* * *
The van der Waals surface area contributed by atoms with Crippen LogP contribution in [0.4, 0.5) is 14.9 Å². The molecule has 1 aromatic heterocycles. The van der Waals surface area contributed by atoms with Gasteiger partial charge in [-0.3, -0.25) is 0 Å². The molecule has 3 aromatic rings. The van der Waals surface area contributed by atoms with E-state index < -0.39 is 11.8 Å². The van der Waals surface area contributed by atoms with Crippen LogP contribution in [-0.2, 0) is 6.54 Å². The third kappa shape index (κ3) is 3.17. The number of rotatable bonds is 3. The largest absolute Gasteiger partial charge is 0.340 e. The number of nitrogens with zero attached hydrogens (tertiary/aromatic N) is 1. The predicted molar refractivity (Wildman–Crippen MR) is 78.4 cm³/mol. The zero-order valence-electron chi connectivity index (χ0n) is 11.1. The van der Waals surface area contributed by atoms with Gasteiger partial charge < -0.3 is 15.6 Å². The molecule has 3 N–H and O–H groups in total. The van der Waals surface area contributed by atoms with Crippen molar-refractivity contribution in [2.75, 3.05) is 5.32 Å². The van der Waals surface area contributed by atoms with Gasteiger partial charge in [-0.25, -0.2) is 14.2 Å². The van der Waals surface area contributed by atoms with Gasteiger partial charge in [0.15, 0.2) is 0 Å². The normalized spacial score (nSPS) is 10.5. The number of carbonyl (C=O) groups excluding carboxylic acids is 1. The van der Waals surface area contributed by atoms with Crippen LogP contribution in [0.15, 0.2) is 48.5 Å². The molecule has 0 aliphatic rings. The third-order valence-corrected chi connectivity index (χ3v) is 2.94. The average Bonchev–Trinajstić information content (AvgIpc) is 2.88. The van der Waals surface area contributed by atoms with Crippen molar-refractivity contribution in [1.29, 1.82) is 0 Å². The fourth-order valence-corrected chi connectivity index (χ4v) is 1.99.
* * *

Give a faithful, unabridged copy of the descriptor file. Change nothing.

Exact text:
The van der Waals surface area contributed by atoms with Crippen LogP contribution in [0.4, 0.5) is 14.9 Å². The molecule has 1 aromatic heterocycles. The van der Waals surface area contributed by atoms with Gasteiger partial charge in [-0.3, -0.25) is 0 Å². The molecule has 3 aromatic rings. The van der Waals surface area contributed by atoms with E-state index < -0.39 is 11.8 Å². The van der Waals surface area contributed by atoms with Crippen LogP contribution in [-0.2, 0) is 6.54 Å². The third kappa shape index (κ3) is 3.17. The number of rotatable bonds is 3. The largest absolute Gasteiger partial charge is 0.340 e. The number of nitrogens with zero attached hydrogens (tertiary/aromatic N) is 1. The predicted molar refractivity (Wildman–Crippen MR) is 78.4 cm³/mol. The zero-order valence-electron chi connectivity index (χ0n) is 11.1. The van der Waals surface area contributed by atoms with Gasteiger partial charge < -0.3 is 15.6 Å². The molecule has 3 N–H and O–H groups in total. The van der Waals surface area contributed by atoms with Crippen molar-refractivity contribution in [2.75, 3.05) is 5.32 Å². The van der Waals surface area contributed by atoms with Gasteiger partial charge in [-0.25, -0.2) is 14.2 Å². The van der Waals surface area contributed by atoms with Gasteiger partial charge in [0.15, 0.2) is 0 Å². The normalized spacial score (nSPS) is 10.5. The number of carbonyl (C=O) groups excluding carboxylic acids is 1. The van der Waals surface area contributed by atoms with Crippen LogP contribution in [0.15, 0.2) is 48.5 Å². The molecule has 0 aliphatic rings. The third-order valence-corrected chi connectivity index (χ3v) is 2.94. The average Bonchev–Trinajstić information content (AvgIpc) is 2.88. The van der Waals surface area contributed by atoms with Crippen molar-refractivity contribution in [1.29, 1.82) is 0 Å². The fourth-order valence-corrected chi connectivity index (χ4v) is 1.99.